Conflict: The Pathway to Intimacy (Part 1)

relationship conflictCouples believe that when they are in love, marriage is about agreeing, about NOT fighting. They’re afraid that if they disagree, or fight, something must be wrong with their relationship.

Conflict does not cause divorce. In actuality, the number one predictor of divorce is the habitual avoidance of conflict. Instead of avoiding conflict in a relationship, let’s take a look at what the real problem is.


  • Every happy and successful couples has at least ten areas of disagreement that they will never agree on
  • Conflict is the result of unrealistic, un-communicated or unmet expectations
  • Most fights are really protests over emotional disconnection
  • Research shows there are three times in a married couples’ life that the divorce rate rises – before the 2-year, 7 year and 20 year anniversary dates and we are never more emotional than when our primary love relationship is threatened

Understanding your Negative Cycle:
When conflict occurs, each of you should do the following assessment of yourselves.
When my partner and I are not getting along:

  1. I often react by … (describe your behaviors) (I attack, avoid conflict, become cold or aloof, blame, criticize, defend, get quiet, leave, withdraw)
  2. My partner often reacts to me by … (describe his/her behaviors)
  3. When my partner reacts this way, I often feel … (I feel abandoned, afraid, alone or lonely, angry, attacked, confused, discounted, frustrated, guilty, hopeless, I’ve failed, ignored, inadequate, judged, etc.)
  4. When I feel this way, my perception is … (s/he must not care, I must not matter, I’m not good enough, etc.)
  5. When I feel this way I long for or need …
  6. When I react the way I do, I guess that my partner feels …

What then is the real problem?

Most fights in a relationship are really protests over an emotional disconnection the couple is experiencing. And, underneath all the distress that has surfaced, each partner is asking each other:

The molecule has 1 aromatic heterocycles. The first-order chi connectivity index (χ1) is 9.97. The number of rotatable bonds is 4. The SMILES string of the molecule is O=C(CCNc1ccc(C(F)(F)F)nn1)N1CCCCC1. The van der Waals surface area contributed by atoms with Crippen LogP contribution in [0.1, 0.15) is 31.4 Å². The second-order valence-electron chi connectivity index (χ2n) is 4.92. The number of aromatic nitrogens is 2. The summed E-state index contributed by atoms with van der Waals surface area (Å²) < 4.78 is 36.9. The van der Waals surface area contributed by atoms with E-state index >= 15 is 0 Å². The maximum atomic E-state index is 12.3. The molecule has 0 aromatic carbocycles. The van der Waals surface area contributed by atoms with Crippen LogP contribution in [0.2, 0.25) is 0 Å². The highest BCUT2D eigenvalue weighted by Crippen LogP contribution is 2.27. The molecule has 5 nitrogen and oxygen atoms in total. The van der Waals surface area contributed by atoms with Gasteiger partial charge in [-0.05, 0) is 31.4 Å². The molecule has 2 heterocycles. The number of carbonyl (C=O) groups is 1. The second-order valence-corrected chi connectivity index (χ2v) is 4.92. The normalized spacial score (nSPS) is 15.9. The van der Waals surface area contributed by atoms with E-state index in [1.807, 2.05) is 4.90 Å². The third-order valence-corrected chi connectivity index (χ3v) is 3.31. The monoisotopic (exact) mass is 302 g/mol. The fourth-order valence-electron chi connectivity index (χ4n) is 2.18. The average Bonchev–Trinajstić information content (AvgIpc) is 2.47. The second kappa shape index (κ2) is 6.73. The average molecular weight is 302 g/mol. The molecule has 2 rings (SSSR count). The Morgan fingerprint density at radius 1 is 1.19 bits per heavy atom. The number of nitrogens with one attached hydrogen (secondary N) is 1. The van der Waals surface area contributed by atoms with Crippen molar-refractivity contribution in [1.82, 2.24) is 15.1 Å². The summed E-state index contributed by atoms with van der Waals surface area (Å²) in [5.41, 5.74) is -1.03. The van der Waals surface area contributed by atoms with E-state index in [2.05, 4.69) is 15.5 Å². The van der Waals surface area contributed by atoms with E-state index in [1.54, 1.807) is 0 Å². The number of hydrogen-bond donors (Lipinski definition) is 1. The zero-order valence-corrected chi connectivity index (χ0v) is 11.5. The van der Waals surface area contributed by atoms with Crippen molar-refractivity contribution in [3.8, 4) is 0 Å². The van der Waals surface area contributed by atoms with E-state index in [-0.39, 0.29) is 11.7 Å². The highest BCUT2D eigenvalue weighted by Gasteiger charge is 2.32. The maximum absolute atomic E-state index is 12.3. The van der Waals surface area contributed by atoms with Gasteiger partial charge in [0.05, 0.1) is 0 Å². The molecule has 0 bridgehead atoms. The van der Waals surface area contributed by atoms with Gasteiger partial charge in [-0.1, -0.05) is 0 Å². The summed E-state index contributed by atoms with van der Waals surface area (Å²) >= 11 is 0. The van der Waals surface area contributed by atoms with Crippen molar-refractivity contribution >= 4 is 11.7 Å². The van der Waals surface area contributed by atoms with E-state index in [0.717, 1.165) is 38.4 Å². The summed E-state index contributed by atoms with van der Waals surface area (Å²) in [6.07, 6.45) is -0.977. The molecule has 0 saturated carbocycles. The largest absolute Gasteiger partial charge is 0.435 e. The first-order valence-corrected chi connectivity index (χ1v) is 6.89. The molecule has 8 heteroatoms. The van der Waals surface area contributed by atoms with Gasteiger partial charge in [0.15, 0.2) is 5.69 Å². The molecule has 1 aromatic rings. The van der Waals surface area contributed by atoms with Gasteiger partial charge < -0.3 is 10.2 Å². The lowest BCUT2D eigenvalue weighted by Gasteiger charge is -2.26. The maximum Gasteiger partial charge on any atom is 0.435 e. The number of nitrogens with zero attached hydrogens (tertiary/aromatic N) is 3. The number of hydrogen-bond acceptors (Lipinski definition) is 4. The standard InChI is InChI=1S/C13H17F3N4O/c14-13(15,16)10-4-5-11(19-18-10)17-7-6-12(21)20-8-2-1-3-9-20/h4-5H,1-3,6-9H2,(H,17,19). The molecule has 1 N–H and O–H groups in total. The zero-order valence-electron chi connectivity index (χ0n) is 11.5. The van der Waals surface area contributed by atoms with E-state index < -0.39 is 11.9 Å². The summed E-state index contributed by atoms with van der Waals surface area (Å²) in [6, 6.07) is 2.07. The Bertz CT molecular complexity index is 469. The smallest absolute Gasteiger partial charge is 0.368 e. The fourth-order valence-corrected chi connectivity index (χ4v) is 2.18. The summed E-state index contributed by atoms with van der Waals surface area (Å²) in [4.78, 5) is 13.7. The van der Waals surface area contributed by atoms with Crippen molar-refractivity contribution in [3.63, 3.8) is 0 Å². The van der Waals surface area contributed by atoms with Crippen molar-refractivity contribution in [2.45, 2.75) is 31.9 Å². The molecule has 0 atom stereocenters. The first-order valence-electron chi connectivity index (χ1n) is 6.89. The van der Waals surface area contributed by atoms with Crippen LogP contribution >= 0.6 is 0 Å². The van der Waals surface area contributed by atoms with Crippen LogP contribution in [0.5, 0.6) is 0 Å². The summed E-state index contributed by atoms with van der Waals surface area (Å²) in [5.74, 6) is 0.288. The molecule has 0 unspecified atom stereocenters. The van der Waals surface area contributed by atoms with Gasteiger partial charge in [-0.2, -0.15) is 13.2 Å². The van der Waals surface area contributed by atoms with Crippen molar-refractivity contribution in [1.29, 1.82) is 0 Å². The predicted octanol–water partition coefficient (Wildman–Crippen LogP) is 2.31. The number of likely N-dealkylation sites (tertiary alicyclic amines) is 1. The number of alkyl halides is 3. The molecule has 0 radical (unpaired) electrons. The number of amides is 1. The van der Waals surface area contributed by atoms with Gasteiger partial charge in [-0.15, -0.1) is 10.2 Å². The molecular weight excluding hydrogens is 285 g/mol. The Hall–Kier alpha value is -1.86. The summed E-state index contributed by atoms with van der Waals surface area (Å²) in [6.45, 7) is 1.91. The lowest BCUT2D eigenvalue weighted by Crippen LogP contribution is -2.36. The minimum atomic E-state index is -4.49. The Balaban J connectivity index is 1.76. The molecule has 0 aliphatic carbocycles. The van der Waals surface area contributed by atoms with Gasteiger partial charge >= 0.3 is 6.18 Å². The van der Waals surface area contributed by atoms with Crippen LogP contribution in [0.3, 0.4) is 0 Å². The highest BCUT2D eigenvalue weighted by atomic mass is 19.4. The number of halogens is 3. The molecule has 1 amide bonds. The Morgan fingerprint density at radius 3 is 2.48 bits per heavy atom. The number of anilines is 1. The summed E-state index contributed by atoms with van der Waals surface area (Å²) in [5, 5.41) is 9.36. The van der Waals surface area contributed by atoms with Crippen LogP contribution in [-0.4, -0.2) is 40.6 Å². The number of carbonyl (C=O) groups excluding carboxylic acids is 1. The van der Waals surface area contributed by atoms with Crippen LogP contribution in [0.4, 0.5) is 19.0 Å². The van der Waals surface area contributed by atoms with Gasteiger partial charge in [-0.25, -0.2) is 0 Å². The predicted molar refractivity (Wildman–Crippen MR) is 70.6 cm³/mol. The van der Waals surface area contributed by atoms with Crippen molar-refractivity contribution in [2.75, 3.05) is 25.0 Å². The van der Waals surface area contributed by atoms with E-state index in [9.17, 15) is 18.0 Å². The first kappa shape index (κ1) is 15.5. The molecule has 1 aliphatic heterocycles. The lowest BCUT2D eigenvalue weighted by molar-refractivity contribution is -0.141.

“Can I count on you and depend on you? Are you there for me? Will you respond to me when I need you, or when I call? Do I matter to you? Am I valued and accepted by you? Do you need me, do you rely on me?”

Each person desperately needs to know: Are you accessible to me when I need you? Will you respond to me when I call? And will you be emotionally engaged when I am distressed?

All the anger, criticism towards each other, and demands stated are really cries for love. They are using whatever means necessary to draw their mate back towards them and reestablish an emotional connection and feeling of safety in the relationship.

An Example of This Might Be:
“When I get angry with you because you spend so much time on the computer, and accuse you of thinking only about yourself, I really am concerned about loosing you. Sometimes I feel that I’m uninteresting, that you must be bored with me, and I’m afraid that you no longer care about me. I’m overwhelmed with the thought that I’m no longer a priority to you. I miss you and wish we would spend more time together. But I don’t know how to ask you, so instead, I yell at you – hoping you’ll hear the desperate plea in my voice- that I really need and want you involved in my life.”

Visit part 2 of this series: Learn How to Stop this Negative Cycle.

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  1. Conflict: The pathway to intimacy and couples conflict resolution Return To Intimacy - [...] part 1 of Conflict: The Pathway to Intimacy, we learned how to identify negative patterns in our relationship and…

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